Doc. 26-5, p. 1. Schedule A, marked “Loan Schedule, ” lists:

POOL NUMBER

ASSET NUMBER

ASSET NAME

SELLER

SFG-106

101900-001-DFJ

PROVIDENCE FARMS LLC

CADC/RADC VENTURE 2011-1, LLC

Id., p. 11. The Bill of Sale also states that it was executed “without recourse, ” “representation or warranty of any kind.” Id.[2]

         On 11/4/2016, CADC executed and filed an “Assignment of Judgment” in the state court case. Doc. 26, p. 3, ¶12 (citing Doc. 26-6). The Assignment stated that the Judgment entered against Providence Farms was assigned to Radiance, for value received and pursuant to the loan sale agreement executed by the parties, and incorporated by reference into the Assignment. The amounts due on the Providence Farm debts have not been fully repaid.

         When Radiance purchased the debt obligations of Providence Farms and original records from CADC in 2016, one of the records was a Guaranty dated January 24, 2008. Listed at the top of the document are Premier Bank as “Lender, ” Providence Farms as “Borrower, ” and Concannon as “Guarantor.” Doc. 37, p. 4, ¶ 6 (citing Doc. 26-7, p. 1, and Doc. 37-1). The Guaranty provides, in relevant part, that:

• Good and value consideration was given in exchange for the Guaranty, ¶ 2;
• Guarantor provided the Guaranty to induce Lender to extend credit to and engage in other transactions with Borrower, and executed the Guaranty with the intent that Lender rely upon the Guaranty in doing so, ¶¶ 2 and 13;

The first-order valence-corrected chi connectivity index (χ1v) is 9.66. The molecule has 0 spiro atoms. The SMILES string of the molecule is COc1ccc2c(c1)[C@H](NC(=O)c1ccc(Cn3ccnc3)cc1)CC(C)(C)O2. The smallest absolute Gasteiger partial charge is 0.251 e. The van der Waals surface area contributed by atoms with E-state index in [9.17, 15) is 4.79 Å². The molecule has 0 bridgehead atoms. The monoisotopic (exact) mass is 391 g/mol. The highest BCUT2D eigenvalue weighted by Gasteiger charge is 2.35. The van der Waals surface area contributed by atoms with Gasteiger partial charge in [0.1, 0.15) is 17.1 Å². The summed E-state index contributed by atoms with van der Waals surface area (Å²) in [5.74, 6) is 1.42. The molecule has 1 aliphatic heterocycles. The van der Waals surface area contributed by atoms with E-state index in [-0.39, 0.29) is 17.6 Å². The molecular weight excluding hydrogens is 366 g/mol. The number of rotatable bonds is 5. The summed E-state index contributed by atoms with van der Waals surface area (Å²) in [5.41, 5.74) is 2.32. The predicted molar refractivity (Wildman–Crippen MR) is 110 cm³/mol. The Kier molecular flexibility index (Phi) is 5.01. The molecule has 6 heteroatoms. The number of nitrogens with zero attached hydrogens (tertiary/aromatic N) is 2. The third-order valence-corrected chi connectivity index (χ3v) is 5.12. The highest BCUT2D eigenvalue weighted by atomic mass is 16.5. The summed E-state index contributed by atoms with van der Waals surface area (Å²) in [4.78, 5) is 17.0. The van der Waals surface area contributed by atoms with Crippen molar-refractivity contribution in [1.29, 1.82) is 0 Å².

• Guarantor agreed absolutely and unconditionally to guaranty to Lender “ALL PRESENT AND FUTURE DEBTS” of “every type, purpose and description, ” including, “without limitation, all principal, accrued interest, attorney's fees and collection costs, ” ¶ 2 (capitalization in original);
• “Debts” includes, among other things, the Notes, Guaranty and “(extensions, renewals, refinancings and modifications of these debts), whether now existing or created or incurred in the future, due or to become due, or absolute or contingent, including obligations and duties arising from the terms of all documents prepared or submitted for the transaction such as . . . the Note, ” ¶¶ 1.B and 2;
• Defendant consented to all renewals, extensions, modifications and substitutions of the debt, and waived notice of and consent to future advances, ¶ 3 and 3.A;
• Guarantor is unconditionally liable under the Guaranty, regardless of whether Lender pursues any remedies against the Borrower, against any other maker, surety, guarantor or endorser of the Debt or against any Property, and Guarantor's obligation to pay according to the terms of the Guaranty shall not be affected by the illegality, invalidity or unenforceability of any notes or agreements evidencing the Debt, the violation of any applicable usury laws, forgery, or any other circumstances which make the indebtedness unenforceable against the Borrower, ¶ 4;
• Guarantor “agree[s] that this is an absolute and unconditional Guaranty, ” ¶ 6;
• Default on the Guaranty occurs when the Guarantor fails to make payments in full when due, fails to perform any condition or keep any promise or covenant of the Guaranty, or any default occurs under any document related to the debt, ¶ 8.A, 8.D and 8.E;
• Guarantor waives defenses of protest, presentment, demand and notice, and generally waives other defenses, ¶ 9, 9.A and 9.C; • Guarantor agrees to pay all costs of collection and enforcement of the Guaranty, including attorneys' fees, ¶ 11;
• Guarantor represents and warrants that he is entering the Guaranty at the request of the Borrower, he is “satisfied regarding the Borrower's financial condition and existing indebtedness, authority to borrow and the use and intended use of all Debt proceeds, ” and that he did not rely on Lender for any information about Borrower, ¶ 12;
• Guarantor represents and warrants that he has “a direct interest in the Borrower and expect to derive substantial benefits from any loans and financial accommodations resulting in the creation of ...